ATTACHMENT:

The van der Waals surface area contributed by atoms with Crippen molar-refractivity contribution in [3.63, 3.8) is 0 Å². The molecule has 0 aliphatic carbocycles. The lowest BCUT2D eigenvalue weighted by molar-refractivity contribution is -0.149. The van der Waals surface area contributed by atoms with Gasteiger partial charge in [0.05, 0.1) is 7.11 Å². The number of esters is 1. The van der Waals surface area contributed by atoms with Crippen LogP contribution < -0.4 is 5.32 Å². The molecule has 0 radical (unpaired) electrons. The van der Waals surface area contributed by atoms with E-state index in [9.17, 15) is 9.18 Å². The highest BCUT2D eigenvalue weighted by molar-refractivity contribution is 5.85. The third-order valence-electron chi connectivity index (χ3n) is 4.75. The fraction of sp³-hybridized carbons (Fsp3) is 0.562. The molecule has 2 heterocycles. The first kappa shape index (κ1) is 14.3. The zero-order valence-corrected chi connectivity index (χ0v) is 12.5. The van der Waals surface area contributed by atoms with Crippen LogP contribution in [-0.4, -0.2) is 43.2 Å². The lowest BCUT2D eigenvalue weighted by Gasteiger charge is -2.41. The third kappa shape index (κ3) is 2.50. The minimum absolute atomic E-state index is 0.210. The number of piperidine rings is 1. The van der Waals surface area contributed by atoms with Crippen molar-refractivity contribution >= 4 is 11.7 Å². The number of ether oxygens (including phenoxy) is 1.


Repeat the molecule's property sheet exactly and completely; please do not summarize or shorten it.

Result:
The van der Waals surface area contributed by atoms with Crippen molar-refractivity contribution in [3.63, 3.8) is 0 Å². The molecule has 0 aliphatic carbocycles. The lowest BCUT2D eigenvalue weighted by molar-refractivity contribution is -0.149. The van der Waals surface area contributed by atoms with Gasteiger partial charge in [0.05, 0.1) is 7.11 Å². The number of esters is 1. The van der Waals surface area contributed by atoms with Crippen LogP contribution < -0.4 is 5.32 Å². The molecule has 0 radical (unpaired) electrons. The van der Waals surface area contributed by atoms with E-state index in [9.17, 15) is 9.18 Å². The highest BCUT2D eigenvalue weighted by molar-refractivity contribution is 5.85. The third-order valence-electron chi connectivity index (χ3n) is 4.75. The fraction of sp³-hybridized carbons (Fsp3) is 0.562. The molecule has 2 heterocycles. The first kappa shape index (κ1) is 14.3. The zero-order valence-corrected chi connectivity index (χ0v) is 12.5. The van der Waals surface area contributed by atoms with Crippen LogP contribution in [-0.4, -0.2) is 43.2 Å². The lowest BCUT2D eigenvalue weighted by Gasteiger charge is -2.41. The third kappa shape index (κ3) is 2.50. The minimum absolute atomic E-state index is 0.210. The number of piperidine rings is 1. The van der Waals surface area contributed by atoms with Crippen molar-refractivity contribution >= 4 is 11.7 Å². The number of ether oxygens (including phenoxy) is 1.